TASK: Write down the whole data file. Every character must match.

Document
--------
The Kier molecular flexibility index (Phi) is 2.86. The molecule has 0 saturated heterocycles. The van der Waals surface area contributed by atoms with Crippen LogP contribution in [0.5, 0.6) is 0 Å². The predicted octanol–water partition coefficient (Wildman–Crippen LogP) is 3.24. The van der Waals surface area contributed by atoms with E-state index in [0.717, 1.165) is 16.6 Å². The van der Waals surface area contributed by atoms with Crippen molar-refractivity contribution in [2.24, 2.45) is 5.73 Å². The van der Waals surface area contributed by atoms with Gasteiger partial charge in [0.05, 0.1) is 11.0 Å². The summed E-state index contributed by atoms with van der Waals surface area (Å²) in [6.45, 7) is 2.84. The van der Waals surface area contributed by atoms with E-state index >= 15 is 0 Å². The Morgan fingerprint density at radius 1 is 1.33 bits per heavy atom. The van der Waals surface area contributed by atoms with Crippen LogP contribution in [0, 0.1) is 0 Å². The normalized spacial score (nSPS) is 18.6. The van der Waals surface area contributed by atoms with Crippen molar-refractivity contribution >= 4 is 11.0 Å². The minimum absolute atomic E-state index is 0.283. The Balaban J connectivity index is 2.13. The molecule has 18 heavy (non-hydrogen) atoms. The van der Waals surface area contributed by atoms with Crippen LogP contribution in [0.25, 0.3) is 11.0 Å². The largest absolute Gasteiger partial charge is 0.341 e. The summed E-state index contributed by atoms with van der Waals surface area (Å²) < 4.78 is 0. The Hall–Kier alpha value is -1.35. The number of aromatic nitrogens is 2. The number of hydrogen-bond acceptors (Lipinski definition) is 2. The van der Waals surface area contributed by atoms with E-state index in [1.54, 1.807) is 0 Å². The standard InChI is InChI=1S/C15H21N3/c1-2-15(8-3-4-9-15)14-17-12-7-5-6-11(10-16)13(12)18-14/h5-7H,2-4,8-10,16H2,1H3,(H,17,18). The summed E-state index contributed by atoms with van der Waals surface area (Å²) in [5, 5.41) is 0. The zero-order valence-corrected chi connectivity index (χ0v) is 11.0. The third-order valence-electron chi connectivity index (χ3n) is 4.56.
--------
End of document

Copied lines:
The Kier molecular flexibility index (Phi) is 2.86. The molecule has 0 saturated heterocycles. The van der Waals surface area contributed by atoms with Crippen LogP contribution in [0.5, 0.6) is 0 Å². The predicted octanol–water partition coefficient (Wildman–Crippen LogP) is 3.24. The van der Waals surface area contributed by atoms with E-state index in [0.717, 1.165) is 16.6 Å². The van der Waals surface area contributed by atoms with Crippen molar-refractivity contribution in [2.24, 2.45) is 5.73 Å². The van der Waals surface area contributed by atoms with Gasteiger partial charge in [0.05, 0.1) is 11.0 Å². The summed E-state index contributed by atoms with van der Waals surface area (Å²) in [6.45, 7) is 2.84. The van der Waals surface area contributed by atoms with E-state index >= 15 is 0 Å². The Morgan fingerprint density at radius 1 is 1.33 bits per heavy atom. The van der Waals surface area contributed by atoms with Crippen LogP contribution in [0, 0.1) is 0 Å². The normalized spacial score (nSPS) is 18.6. The van der Waals surface area contributed by atoms with Crippen molar-refractivity contribution >= 4 is 11.0 Å². The minimum absolute atomic E-state index is 0.283. The Balaban J connectivity index is 2.13. The molecule has 18 heavy (non-hydrogen) atoms. The van der Waals surface area contributed by atoms with Crippen LogP contribution in [0.25, 0.3) is 11.0 Å². The largest absolute Gasteiger partial charge is 0.341 e. The summed E-state index contributed by atoms with van der Waals surface area (Å²) < 4.78 is 0. The Hall–Kier alpha value is -1.35. The number of aromatic nitrogens is 2. The number of hydrogen-bond acceptors (Lipinski definition) is 2. The van der Waals surface area contributed by atoms with E-state index in [1.54, 1.807) is 0 Å². The standard InChI is InChI=1S/C15H21N3/c1-2-15(8-3-4-9-15)14-17-12-7-5-6-11(10-16)13(12)18-14/h5-7H,2-4,8-10,16H2,1H3,(H,17,18). The summed E-state index contributed by atoms with van der Waals surface area (Å²) in [5, 5.41) is 0. The zero-order valence-corrected chi connectivity index (χ0v) is 11.0. The third-order valence-electron chi connectivity index (χ3n) is 4.56.